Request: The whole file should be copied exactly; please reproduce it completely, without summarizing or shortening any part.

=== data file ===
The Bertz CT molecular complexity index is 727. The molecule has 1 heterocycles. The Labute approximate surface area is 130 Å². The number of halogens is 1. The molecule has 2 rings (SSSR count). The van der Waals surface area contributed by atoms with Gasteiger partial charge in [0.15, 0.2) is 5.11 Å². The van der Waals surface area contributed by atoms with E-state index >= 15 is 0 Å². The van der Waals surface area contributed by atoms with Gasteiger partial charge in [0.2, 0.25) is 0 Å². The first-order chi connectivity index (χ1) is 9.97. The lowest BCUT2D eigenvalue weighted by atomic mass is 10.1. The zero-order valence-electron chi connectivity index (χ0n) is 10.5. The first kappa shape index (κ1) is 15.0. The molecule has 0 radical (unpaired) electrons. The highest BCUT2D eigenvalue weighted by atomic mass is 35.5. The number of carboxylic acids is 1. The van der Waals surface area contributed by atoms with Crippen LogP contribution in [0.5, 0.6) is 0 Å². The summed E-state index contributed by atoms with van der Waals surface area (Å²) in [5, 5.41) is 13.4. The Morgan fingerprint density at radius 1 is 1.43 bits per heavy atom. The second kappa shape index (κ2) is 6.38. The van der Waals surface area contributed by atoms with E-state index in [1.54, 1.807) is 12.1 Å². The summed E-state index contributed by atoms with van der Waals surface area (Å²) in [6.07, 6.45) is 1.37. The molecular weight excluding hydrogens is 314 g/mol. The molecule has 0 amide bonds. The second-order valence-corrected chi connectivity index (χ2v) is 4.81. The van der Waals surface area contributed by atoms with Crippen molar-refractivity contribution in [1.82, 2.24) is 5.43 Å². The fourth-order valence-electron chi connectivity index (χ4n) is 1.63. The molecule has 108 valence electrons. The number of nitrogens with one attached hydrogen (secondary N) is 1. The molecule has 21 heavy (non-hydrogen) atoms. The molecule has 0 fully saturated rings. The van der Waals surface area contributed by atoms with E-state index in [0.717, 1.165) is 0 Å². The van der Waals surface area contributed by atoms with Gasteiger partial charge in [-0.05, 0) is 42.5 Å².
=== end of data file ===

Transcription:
The Bertz CT molecular complexity index is 727. The molecule has 1 heterocycles. The Labute approximate surface area is 130 Å². The number of halogens is 1. The molecule has 2 rings (SSSR count). The van der Waals surface area contributed by atoms with Gasteiger partial charge in [0.15, 0.2) is 5.11 Å². The van der Waals surface area contributed by atoms with E-state index >= 15 is 0 Å². The van der Waals surface area contributed by atoms with Gasteiger partial charge in [0.2, 0.25) is 0 Å². The first-order chi connectivity index (χ1) is 9.97. The lowest BCUT2D eigenvalue weighted by atomic mass is 10.1. The zero-order valence-electron chi connectivity index (χ0n) is 10.5. The first kappa shape index (κ1) is 15.0. The molecule has 0 radical (unpaired) electrons. The highest BCUT2D eigenvalue weighted by atomic mass is 35.5. The number of carboxylic acids is 1. The van der Waals surface area contributed by atoms with Crippen LogP contribution in [0.5, 0.6) is 0 Å². The summed E-state index contributed by atoms with van der Waals surface area (Å²) in [5, 5.41) is 13.4. The Morgan fingerprint density at radius 1 is 1.43 bits per heavy atom. The second kappa shape index (κ2) is 6.38. The van der Waals surface area contributed by atoms with E-state index in [1.54, 1.807) is 12.1 Å². The summed E-state index contributed by atoms with van der Waals surface area (Å²) in [6.07, 6.45) is 1.37. The molecular weight excluding hydrogens is 314 g/mol. The molecule has 0 amide bonds. The second-order valence-corrected chi connectivity index (χ2v) is 4.81. The van der Waals surface area contributed by atoms with Crippen molar-refractivity contribution in [1.82, 2.24) is 5.43 Å². The fourth-order valence-electron chi connectivity index (χ4n) is 1.63. The molecule has 108 valence electrons. The number of nitrogens with one attached hydrogen (secondary N) is 1. The molecule has 21 heavy (non-hydrogen) atoms. The molecule has 0 fully saturated rings. The van der Waals surface area contributed by atoms with E-state index in [0.717, 1.165) is 0 Å². The van der Waals surface area contributed by atoms with Gasteiger partial charge in [-0.05, 0) is 42.5 Å².